VILLAGERS have stepped up their opposition to a proposed housing development on greenbelt land by writing to the Government.

Kingsley Parish Council has taken on the concerns of dozens of residents by writing to Sajid Javid MP, secretary of state for communities and local government, following Cheshire West and Chester Council’s decision to allow the building of 15 affordable houses on land off Higher Heyes Drive.

It believes that the decision goes against the local plan, which CWAC adopted in January 2015, and is urging Mr Javid to call the planning application in for a public inquiry.

Chris Pownall, who spoke in opposition to the development at the CWAC planning meeting it was approved in last month, told the Guardian that ‘Kingsley is not a nimby village’ – but this scheme just isn’t right for residents.

“Five years ago Kingsley Parish Council knew there was a need for affordable housing,” he said.

“It took the initiative of doing a survey to find out what was needed in the village and where. It chose a brownfield site closer to the centre of the village.

“So this is not a nimby village, it is a village that takes the initiative, but this is being ignored.”

Residents’ key concern is the location of the site, which is on greenbelt land, and is a drive away from the centre of Kingsley.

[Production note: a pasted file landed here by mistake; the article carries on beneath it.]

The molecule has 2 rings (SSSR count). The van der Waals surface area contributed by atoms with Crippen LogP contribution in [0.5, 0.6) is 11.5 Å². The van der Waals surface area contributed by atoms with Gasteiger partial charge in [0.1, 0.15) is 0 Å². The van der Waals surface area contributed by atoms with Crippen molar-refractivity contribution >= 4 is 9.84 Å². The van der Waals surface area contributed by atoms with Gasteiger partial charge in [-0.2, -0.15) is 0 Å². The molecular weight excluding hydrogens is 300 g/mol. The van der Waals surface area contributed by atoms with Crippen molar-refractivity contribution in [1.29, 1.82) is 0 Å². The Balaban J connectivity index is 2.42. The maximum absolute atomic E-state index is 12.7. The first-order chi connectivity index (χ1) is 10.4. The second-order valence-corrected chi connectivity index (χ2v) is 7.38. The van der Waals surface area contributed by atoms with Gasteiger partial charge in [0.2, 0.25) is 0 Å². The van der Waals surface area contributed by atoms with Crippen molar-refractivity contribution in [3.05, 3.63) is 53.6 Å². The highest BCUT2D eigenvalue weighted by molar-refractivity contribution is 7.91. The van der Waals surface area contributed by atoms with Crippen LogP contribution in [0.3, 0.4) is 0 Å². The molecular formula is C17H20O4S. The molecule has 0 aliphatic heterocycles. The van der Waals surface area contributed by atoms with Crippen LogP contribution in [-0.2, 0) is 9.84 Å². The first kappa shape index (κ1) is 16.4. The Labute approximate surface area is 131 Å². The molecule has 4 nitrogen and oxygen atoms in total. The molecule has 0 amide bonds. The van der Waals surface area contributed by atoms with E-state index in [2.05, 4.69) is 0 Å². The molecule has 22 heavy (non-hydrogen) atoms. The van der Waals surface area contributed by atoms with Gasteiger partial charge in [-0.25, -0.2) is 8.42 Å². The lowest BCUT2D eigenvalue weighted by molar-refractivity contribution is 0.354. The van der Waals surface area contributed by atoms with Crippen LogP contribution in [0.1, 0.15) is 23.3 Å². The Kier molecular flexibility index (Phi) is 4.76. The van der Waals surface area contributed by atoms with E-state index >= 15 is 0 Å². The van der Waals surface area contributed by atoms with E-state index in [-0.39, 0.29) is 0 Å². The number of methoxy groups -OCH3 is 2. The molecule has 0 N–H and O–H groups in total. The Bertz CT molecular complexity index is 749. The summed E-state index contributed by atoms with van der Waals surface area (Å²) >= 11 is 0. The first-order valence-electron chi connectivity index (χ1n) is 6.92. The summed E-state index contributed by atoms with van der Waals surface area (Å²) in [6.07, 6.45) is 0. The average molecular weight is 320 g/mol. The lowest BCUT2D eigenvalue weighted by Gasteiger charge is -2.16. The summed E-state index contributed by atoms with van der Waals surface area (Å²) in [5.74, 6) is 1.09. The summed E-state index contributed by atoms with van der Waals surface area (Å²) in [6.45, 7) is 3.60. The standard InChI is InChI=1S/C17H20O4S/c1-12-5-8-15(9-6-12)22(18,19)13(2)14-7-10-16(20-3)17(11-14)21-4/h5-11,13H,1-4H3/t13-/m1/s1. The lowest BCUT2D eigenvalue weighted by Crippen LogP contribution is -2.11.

The parish council believes the decision by CWAC to approve the site does not fall into line with the council’s policy regarding the building of affordable homes on greenbelt land, and it is now taking legal advice on the matter.

Mr Pownall added: “Building on greenbelt land should only be done if the village says there is a need for it.

“The village should have the chance to find the most appropriate place for development, and this would not be at the edge of the village where families will drive to visit the shops.”

The planning application was recommended for approval by CWAC officers prior to the meeting on December 5.

In a report issued ahead of the meeting, officers said: "The construction of new buildings in the green belt should be regarded as inappropriate development.

"However, one of the exceptions to this is limited affordable housing for local community needs under policies set out in the local plan."

CWAC added that it conducted a housing needs survey for the site.

Lorraine Davison, who spoke on behalf of developer Lane End Strategic Land, told councillors that the new homes would make ‘a valuable contribution towards the identified housing needs’ of Kingsley.

“It is an accepted position by the council that there is a significant need for affordable homes within the borough,” she said.

“The application was accompanied by a local housing needs survey – the conclusions of which have been endorsed by the council’s housing officers, who recognise the social benefits to the delivery of these new homes.

“Given that Kingsley is surrounded by green belt, the proposed development complies with the adopted local plan as a rural exception site.

“Schemes of this nature have an important role to play in ensuring a balanced distribution of housing across the borough and within settlements.”

Members of CWAC’s planning committee narrowly approved the scheme by six to five.

To view the application in full, search for ‘17/02356/FUL’ on CWAC’s planning website.